“Crucially, high-burden countries have the skills and some of the resources needed to conduct the research to improve MDR-TB treatment,” says Dr. von Schoen-Angerer. “The Beijing meeting is an opportunity for high-burden countries to take the lead in addressing this crisis, by setting targets to put more patients on treatment, by agreeing to import quality-assured drugs, and by establishing a joint research effort to improve existing treatment.”
In 2007, MSF treated 574 patients for MDR-TB in 12 projects including in South Africa, India, Uzbekistan, Georgia and Armenia.
According to the World Health Organization (WHO), the countries with the highest burden of MDR-TB are India (131,000 cases), China (112,000), Russia (43,000), South Africa (16,000) and Bangladesh (15,000).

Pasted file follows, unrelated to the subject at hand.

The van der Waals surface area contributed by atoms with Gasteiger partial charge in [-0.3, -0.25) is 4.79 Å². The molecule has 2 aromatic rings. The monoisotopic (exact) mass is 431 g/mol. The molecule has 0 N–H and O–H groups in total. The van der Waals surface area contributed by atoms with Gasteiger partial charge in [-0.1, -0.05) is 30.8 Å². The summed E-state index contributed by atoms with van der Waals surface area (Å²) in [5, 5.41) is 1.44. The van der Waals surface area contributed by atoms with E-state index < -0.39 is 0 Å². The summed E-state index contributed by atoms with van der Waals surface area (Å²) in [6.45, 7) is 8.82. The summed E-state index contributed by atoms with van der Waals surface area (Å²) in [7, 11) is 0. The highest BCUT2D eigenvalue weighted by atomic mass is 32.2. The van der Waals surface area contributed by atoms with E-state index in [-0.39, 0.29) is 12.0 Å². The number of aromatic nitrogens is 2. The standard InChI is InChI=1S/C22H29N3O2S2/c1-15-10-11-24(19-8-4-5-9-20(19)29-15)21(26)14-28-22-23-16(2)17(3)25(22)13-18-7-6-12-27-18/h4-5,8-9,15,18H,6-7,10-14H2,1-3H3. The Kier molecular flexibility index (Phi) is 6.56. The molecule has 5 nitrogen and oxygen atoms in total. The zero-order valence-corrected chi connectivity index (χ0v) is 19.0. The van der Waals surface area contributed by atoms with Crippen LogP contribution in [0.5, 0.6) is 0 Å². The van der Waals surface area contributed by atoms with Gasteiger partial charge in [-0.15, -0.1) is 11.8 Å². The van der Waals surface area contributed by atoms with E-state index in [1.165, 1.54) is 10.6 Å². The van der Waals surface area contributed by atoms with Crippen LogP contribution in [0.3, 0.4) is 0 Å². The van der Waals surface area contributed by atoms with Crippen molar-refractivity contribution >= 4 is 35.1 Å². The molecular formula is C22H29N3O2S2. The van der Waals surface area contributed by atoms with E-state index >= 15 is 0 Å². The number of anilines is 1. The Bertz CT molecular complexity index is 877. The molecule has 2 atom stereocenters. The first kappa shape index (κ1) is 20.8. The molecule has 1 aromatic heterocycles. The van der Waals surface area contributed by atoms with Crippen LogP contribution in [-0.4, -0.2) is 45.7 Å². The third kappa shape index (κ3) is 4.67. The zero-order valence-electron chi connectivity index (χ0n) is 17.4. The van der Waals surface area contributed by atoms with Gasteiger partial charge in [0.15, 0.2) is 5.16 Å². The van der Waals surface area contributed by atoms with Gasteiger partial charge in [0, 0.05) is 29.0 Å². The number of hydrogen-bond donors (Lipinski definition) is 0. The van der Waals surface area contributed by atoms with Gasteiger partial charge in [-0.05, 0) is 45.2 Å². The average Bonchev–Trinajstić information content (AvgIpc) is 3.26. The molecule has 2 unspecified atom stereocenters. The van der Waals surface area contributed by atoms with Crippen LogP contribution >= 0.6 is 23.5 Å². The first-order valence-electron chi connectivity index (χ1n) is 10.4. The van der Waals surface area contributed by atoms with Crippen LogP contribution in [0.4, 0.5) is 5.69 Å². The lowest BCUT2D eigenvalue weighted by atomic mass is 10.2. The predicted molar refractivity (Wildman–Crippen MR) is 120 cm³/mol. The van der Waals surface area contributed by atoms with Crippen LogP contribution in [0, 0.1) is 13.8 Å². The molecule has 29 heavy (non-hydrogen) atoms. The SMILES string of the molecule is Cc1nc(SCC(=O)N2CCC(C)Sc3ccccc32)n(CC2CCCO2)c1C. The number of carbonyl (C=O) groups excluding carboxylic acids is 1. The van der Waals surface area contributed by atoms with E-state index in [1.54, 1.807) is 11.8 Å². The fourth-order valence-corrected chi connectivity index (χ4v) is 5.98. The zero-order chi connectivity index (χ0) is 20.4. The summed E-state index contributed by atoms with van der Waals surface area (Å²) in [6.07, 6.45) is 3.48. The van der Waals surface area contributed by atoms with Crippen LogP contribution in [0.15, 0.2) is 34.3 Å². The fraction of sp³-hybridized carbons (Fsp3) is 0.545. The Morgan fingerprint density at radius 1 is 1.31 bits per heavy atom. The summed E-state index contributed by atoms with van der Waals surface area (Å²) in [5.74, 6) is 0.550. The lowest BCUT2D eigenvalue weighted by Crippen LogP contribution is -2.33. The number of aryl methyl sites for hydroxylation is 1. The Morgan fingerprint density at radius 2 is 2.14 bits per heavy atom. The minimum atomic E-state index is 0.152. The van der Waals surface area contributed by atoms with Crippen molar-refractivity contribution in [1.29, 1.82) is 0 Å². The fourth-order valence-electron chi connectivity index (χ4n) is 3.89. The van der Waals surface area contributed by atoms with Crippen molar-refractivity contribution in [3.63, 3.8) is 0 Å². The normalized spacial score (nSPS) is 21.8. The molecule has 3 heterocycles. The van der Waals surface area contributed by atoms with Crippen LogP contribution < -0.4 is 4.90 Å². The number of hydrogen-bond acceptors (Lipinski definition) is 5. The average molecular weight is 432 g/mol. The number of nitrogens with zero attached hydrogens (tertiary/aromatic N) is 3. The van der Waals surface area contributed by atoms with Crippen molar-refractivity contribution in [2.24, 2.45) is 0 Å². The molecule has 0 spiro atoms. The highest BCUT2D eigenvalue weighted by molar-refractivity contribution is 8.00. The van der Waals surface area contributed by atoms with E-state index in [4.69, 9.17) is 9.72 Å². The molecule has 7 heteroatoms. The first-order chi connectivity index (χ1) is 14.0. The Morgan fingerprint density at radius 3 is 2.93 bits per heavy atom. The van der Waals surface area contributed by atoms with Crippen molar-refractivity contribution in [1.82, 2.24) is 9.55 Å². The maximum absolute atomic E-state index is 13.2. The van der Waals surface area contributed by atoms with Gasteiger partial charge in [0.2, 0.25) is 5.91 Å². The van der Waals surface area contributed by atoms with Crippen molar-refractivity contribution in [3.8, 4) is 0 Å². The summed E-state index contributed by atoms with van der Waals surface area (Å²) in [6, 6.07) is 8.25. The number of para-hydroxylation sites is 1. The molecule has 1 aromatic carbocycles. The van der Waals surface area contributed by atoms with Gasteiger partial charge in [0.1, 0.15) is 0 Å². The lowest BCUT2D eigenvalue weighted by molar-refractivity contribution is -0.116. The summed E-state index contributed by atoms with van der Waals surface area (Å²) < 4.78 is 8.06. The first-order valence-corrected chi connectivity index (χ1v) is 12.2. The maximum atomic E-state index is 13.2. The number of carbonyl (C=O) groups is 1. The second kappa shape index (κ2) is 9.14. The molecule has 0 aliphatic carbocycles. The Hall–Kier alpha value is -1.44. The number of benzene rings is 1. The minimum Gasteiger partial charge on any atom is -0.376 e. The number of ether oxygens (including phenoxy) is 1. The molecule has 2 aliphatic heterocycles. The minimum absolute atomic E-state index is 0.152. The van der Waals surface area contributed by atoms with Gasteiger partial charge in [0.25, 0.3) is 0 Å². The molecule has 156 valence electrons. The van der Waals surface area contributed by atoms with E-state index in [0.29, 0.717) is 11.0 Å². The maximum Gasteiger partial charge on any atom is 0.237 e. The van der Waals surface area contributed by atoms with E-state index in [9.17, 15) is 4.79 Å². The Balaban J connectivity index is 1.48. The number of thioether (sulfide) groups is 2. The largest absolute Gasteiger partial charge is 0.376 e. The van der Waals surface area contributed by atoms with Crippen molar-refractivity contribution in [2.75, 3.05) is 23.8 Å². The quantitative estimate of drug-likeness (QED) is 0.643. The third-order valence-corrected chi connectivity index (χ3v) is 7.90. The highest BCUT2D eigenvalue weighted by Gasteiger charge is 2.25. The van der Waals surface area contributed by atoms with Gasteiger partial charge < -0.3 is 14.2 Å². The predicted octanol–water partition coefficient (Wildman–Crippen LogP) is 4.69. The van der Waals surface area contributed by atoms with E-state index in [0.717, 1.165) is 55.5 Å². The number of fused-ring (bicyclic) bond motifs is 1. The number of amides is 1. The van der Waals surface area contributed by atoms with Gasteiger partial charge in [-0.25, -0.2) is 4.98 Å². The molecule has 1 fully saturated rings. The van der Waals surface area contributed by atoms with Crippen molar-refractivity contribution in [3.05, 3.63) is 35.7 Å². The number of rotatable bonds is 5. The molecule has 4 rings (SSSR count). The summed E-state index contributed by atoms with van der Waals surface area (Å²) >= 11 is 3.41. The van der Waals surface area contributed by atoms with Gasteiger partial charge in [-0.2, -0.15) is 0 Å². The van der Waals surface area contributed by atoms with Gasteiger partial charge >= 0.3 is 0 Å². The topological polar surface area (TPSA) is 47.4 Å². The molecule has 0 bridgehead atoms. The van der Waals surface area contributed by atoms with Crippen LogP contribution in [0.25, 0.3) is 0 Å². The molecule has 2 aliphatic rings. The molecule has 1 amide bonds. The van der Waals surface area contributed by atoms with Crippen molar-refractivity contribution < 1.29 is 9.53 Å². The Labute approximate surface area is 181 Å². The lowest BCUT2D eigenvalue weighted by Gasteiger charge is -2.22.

The High Level Ministerial Meeting on M/XDR-TB is being organized by WHO, the Ministry of Health of the People's Republic of China and the Bill and Melinda Gates Foundation.
This meeting is likely to bring together health ministers and other stakeholders from 27 high M/XDR-TB burdened countries, including justice and science ministry delegations and representatives from international agencies, civil society, research communities and the corporate sector.
"We have been able to convince the ministers of health of 27 high burden M/XDR-TB countries to come to the Beijing meeting and commit to achieve the targets of the Global Plan to Stop TB" said Dr Ernesto Jaramillo, Medical Officer, Stop TB Department, WHO at the 3rd Stop TB Partners' Forum in Rio de Janeiro, Brazil.
"The 2nd Global Plan to Stop TB which was launched in 2006 had laid out specific targets for MDR-TB, to provide universal access to diagnosis and treatment of MDR-TB by year 2015" said Dr Jaramillo.